July 2012

Ideas for stories

July 31, 2012: Technology can wag the dog of common sense. A teenage driver took a photo of a dying hit-and-run victim and posted it on Twitter for a joke, rather than call the emergency services. Such behaviour has recently begun to get people banned from social media. Behaviour has consequences. Your fiction should be full of the fall out from the decisions that your characters make.

July 30, 2012: Bizarre local by-laws can spark ideas for fiction. In today’s story, a Florida airboat captain who had his hand bitten off by an alligator has been charged with unlawful feeding of the beast. A seemingly callous double whammy.

July 29, 2012: Some news stories cry out for a resolution. In this case, what could possibly be the motive for stealing the body of 98-year-old Pauline Spinelli from her family vault at the Atlantic City Cemetery in Pleasantville, New Jersey? Buried in 1996, why wait until 2012 to dissenter the corpse? You decide!

July 28, 2012: Don’t underestimate the stupidity of aspiring criminals. The robber in this story was identified by the unusual tattoo on his forehead. He was caught and identified within minutes of mugging a victim at gunpoint. Use details to add colour and plot twists.

July 27, 2012: Violence can be niche. In this story, clashes between ice-cream vendors on Grays beach in Essex a man in a van was attacked with an axe, nearly losing an arm. Story themes and driving emotions may be generic, but originality lies in specific detail.

July 26, 2012: Character drives the direction of plot. The vanity of a woman from Winder, Georgia, USA got her re-arrested. When Tonya Ann Fowler called 911 to complain about the unflattering nature of a mug shot for a previous crime, the police charged her with unlawful use of the emergency line. Strong personality traits define the actions they take. Consider your characters as you decide your plot. The complete melding of both in your story may take several drafts.

July 25, 2012: Keep an eye out for surveys that cast light on current trends in society. Today’s publication of the UK ‘happiness’ survey comments on factors that improve people’s outlook on life and the reverse. The findings with reports can stimulate ideas for finding specific examples (i.e. characters and plot) to illustrate big-picture patterns.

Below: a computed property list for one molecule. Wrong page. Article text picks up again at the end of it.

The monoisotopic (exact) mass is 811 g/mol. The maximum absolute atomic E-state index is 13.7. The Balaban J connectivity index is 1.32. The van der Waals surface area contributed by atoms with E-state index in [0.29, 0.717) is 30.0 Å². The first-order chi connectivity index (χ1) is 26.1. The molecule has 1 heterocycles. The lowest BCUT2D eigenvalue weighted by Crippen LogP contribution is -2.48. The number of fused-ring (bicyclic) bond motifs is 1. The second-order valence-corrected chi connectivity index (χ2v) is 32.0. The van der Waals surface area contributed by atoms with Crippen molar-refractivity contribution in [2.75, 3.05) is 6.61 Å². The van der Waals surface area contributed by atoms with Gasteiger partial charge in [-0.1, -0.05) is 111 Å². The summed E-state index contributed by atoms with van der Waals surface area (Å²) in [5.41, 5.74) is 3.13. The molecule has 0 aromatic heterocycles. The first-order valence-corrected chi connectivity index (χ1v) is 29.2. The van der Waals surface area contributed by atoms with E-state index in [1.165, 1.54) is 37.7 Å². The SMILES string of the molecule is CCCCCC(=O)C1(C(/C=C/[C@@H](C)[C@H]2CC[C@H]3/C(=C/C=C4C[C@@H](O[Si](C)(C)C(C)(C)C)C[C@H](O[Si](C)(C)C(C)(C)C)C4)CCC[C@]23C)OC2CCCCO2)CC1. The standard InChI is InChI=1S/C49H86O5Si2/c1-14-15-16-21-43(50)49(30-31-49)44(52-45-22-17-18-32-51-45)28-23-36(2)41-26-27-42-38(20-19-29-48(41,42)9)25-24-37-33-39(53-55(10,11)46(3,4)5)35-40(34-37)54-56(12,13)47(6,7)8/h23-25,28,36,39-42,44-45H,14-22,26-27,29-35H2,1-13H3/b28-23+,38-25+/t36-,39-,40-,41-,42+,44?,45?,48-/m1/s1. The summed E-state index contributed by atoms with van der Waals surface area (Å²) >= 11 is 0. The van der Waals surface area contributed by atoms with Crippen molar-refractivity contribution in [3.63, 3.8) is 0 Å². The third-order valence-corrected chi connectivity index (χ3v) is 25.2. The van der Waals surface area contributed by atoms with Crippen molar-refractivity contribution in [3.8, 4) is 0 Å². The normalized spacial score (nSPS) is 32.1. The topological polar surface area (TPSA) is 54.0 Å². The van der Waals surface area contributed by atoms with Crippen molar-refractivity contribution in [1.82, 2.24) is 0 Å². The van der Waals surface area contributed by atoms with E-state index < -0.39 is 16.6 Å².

July 24, 2012: Go against the trend, sometimes. These designs of Olympic curmudgeonly sentiment tap into the NIMBY mentality of killjoys everywhere, while running the gauntlet of copyright infringement. Characters out of synch with the modern word — fish out of water — are useful for pathos and comic effect in your work.

July 23, 2012: Attempts on trumped-up world records can be entertaining detail for a story. In this case knitters in Whitehorse, Yukon, Canada are making a sock to cover a DC-3 aircraft. Why, I do not know, but details like this can spark creative ideas for writing fiction.

July 22, 2012: Find new takes on everyday ceremonies. Entrepreneurs in Las Vegas have taken the next step in quickie weddings: driving out to the happy couple to perform the nuptials. New angles help to make stories memorable.

July 21, 2012: Always be on the lookout for examples of how popular culture invades social behaviour. The story of the Ohio woman begging on the street for enhanced breasts is a metaphor for the priorities prevalent in society.